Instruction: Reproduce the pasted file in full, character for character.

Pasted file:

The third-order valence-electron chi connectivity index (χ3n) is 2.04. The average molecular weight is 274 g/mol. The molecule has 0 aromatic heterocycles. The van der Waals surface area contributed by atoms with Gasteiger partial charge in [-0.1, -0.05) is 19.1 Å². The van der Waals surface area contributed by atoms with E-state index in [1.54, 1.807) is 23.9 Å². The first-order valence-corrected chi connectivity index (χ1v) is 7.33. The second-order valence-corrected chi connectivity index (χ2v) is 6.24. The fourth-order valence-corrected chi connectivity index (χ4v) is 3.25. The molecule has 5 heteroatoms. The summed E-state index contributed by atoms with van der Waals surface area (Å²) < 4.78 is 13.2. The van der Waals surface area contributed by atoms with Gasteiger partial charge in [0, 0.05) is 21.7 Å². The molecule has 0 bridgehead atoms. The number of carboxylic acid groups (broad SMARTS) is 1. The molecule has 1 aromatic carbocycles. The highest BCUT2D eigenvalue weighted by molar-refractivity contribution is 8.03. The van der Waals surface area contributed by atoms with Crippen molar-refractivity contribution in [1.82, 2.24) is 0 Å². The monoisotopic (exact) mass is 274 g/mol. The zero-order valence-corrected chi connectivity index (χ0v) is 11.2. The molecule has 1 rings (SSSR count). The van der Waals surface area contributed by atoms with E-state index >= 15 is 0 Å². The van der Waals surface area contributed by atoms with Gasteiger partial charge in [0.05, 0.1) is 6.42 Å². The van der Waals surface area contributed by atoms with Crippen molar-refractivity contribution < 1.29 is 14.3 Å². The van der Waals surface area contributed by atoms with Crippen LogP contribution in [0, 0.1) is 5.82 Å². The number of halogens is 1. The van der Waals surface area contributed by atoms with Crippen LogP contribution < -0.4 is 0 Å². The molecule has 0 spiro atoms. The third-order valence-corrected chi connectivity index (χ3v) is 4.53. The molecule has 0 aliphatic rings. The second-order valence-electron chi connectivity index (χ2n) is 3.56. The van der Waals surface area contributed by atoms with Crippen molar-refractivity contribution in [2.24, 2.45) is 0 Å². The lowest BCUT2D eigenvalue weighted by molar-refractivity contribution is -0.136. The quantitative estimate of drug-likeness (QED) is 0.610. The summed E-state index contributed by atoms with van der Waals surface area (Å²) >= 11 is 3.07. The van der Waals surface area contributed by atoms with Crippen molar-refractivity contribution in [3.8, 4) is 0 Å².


The third-order valence-electron chi connectivity index (χ3n) is 2.04. The average molecular weight is 274 g/mol. The molecule has 0 aromatic heterocycles. The van der Waals surface area contributed by atoms with Gasteiger partial charge in [-0.1, -0.05) is 19.1 Å². The van der Waals surface area contributed by atoms with E-state index in [1.54, 1.807) is 23.9 Å². The first-order valence-corrected chi connectivity index (χ1v) is 7.33. The second-order valence-corrected chi connectivity index (χ2v) is 6.24. The fourth-order valence-corrected chi connectivity index (χ4v) is 3.25. The molecule has 5 heteroatoms. The summed E-state index contributed by atoms with van der Waals surface area (Å²) < 4.78 is 13.2. The van der Waals surface area contributed by atoms with Gasteiger partial charge in [0, 0.05) is 21.7 Å². The molecule has 0 bridgehead atoms. The number of carboxylic acid groups (broad SMARTS) is 1. The molecule has 1 aromatic carbocycles. The highest BCUT2D eigenvalue weighted by molar-refractivity contribution is 8.03. The van der Waals surface area contributed by atoms with Crippen molar-refractivity contribution in [1.82, 2.24) is 0 Å². The monoisotopic (exact) mass is 274 g/mol. The zero-order valence-corrected chi connectivity index (χ0v) is 11.2. The molecule has 1 rings (SSSR count). The van der Waals surface area contributed by atoms with E-state index >= 15 is 0 Å². The van der Waals surface area contributed by atoms with Gasteiger partial charge in [0.05, 0.1) is 6.42 Å². The van der Waals surface area contributed by atoms with Crippen molar-refractivity contribution < 1.29 is 14.3 Å². The van der Waals surface area contributed by atoms with Crippen LogP contribution in [0, 0.1) is 5.82 Å². The number of halogens is 1. The van der Waals surface area contributed by atoms with Crippen LogP contribution < -0.4 is 0 Å². The molecule has 0 spiro atoms. The third-order valence-corrected chi connectivity index (χ3v) is 4.53. The molecule has 0 aliphatic rings. The second-order valence-electron chi connectivity index (χ2n) is 3.56. The van der Waals surface area contributed by atoms with Crippen molar-refractivity contribution in [2.24, 2.45) is 0 Å². The lowest BCUT2D eigenvalue weighted by molar-refractivity contribution is -0.136. The quantitative estimate of drug-likeness (QED) is 0.610. The summed E-state index contributed by atoms with van der Waals surface area (Å²) >= 11 is 3.07. The van der Waals surface area contributed by atoms with Crippen molar-refractivity contribution in [3.8, 4) is 0 Å².